Energy policy — nuclear: New power plant for Pueblo County?

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From The Pueblo Chieftain (Peter Roper):

The three-day public hearing this week on the zoning request for the Colorado Energy Park brought out local residents both for and against the proposed plant. Besides their comments, they brought reports, news articles, petitions, books and other items they wanted noted in the official record of the hearing. “There is a lot there,” Commissioner Jeff Chostner acknowledged Friday. A lawyer, he’s accustomed to reviewing stacks of documents. “From a legal perspective, we need to review what’s been presented for the record. The standard for appealing any decision we make is whether we’ve acted in an arbitrary or capricious manner. So it’s going to mean hours of review.”[…]

The commissioners have three possible decisions on April 25. They can deny Banner’s proposal, approve it, or approve it with conditions. Postponing a decision isn’t really an option, said to Gary Raso, the county’s land-use attorney. After the public hearing ended Thursday night, Raso and county staff spent hours reading all of the offered testimony into the official record, which he will maintain at his law office in case the commissioners’ final decision is appealed by Banner to district court. County officials intend to have much of that material available for public review on the county’s website, but that will take some time. “We’ll have copies of everything that’s come in and it’s monumental,” Commissioner Anthony Nunez said. “That’s a reason we’re taking as much time as we are in reaching a decision. We understand whatever we decide could affect not only the current residents of the county but future generations, as well.” While Banner’s proposal is a land-use request, the commissioners actually have broad latitude in making a final decision. The fundamental question argued at the public hearing — is nuclear power safe or dangerous? — could well be the basis of the commissioners’ decision.

“There are zoning standards the commissioners will have to address in their decision, but the overriding purpose in any land-use proposal is whether it will impact the best interests and safety of the public,” Raso said. “So if the commissioners would determine they don’t believe nuclear power is safe, that would be sufficient to deny the application.”

More coverage from Bob Berwyn writing for the Summit County Citizens Voice. From the article:

Wednesday night, the crowd was so big that the commissioners chose to continue the hearing for another night. Nearly all the citizens commenting at the Wednesday hearing referred to the ongoing disintegration of an entire nuclear complex in Japan, citing the potential for a similar disaster in Colorado. A clip of some public comments is online here.

Questions were also raised about the water needed to cool a nuclear reactor in an area where water is even more of a precious commodity than energy.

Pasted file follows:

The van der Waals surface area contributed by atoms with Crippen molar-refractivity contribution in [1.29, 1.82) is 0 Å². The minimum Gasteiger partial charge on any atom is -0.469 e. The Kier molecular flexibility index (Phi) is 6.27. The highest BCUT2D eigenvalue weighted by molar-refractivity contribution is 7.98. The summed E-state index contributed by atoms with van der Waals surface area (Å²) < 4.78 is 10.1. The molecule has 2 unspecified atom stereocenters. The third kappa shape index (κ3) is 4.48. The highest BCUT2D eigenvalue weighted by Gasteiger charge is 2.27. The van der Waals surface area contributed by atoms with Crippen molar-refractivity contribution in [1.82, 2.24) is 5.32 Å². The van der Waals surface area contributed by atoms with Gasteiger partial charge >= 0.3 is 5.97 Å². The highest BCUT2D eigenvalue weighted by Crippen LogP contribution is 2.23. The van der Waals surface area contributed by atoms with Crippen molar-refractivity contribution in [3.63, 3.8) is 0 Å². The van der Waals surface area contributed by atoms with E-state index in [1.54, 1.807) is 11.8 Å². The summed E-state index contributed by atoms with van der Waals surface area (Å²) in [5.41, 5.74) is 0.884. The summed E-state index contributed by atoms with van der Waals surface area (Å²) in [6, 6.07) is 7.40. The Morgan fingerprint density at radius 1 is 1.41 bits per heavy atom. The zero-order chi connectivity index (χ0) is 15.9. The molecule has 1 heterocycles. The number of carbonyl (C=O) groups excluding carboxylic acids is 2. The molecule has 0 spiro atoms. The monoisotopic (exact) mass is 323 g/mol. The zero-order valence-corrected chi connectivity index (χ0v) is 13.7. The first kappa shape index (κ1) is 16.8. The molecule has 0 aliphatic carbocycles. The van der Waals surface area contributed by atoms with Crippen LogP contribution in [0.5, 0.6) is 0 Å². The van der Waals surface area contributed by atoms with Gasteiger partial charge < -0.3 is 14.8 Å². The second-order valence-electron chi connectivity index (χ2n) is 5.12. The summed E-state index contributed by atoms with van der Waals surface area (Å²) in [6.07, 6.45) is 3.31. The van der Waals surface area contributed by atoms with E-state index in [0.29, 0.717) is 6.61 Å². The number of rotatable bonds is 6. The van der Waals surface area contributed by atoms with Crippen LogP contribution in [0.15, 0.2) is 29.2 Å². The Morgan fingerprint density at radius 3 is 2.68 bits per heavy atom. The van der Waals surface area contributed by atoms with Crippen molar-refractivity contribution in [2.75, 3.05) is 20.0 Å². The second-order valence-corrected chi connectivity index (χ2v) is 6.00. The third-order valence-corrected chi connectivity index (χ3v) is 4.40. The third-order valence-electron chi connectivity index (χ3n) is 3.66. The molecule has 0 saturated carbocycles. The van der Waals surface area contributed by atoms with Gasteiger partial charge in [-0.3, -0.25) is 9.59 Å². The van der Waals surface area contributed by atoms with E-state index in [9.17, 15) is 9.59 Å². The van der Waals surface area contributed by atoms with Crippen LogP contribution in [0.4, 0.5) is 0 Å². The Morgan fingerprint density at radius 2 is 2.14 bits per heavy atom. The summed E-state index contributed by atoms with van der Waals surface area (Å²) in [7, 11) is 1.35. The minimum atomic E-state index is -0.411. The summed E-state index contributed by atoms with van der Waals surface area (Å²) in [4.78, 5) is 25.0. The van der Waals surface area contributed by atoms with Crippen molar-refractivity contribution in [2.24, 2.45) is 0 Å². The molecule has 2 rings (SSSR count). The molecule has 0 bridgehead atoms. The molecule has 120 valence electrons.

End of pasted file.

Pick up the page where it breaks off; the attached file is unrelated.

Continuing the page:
More coverage from David O. Williams writing for the Colorado Independent. From the article:

Another strike against nuclear power is the storage of spent nuclear fuels rods, which remain highly radioactive after they’re no longer producing power. The New York Times reports the spent fuel rods still onsite in Japan are now a bigger problem than the stricken reactors.

More coverage from the La Junta Tribune-Democrat (Andrea Flores):

Tuesday, March 14, more than 200 community members, business leaders, engineers, professors, and former nuclear plant workers to name a few, gathered at the Sangre de Cristo Arts and Conference Center to hear Mr. Banner’s testimony to the commissioners. Banner began his testimony by first expressing his concern and regret for the problems Japan is facing. He went on to say that the nation has progressed in 50 years from black and white televisions to having the technology of iPads and iPhones. Banner went on to say this project would bring national attention to Pueblo. He has received calls from major networks such as NBC and CBS. Following Banner’s presentation to the commissioners, several supporters were allowed to give a three-minute presentation to the commissioners. Fowler realtor Sheila Norton told the commissioners, “I have contacted realtors from areas in the United States who have nuclear plants in their neighborhoods. All have said the property values have sky rocketed as well as new schools being constructed and businesses being built.” A former nuclear power plant worker traveled from Silverthorne to attend the meeting to give her support, saying the workers are well trained, and the plants are operated with the utmost care causing no harm to the environment…

Those who oppose Pueblo attorney Don Banner’s proposed nuclear power plant filled the Sangre De Cristo Arts and Conference Ballroom to capacity on Wednesday, March 15. After a four-hour hearing on Tuesday night, the commissioners asked the speakers to limit their comments to five-minutes and to hold any applause until the entire hearing was over. With a couple dozen people stating their disapproval of allowing this project to occur and testimony lasting another four hours, the commissioners had to continue the hearing on Thursday.

More nuclear coverage here and here.

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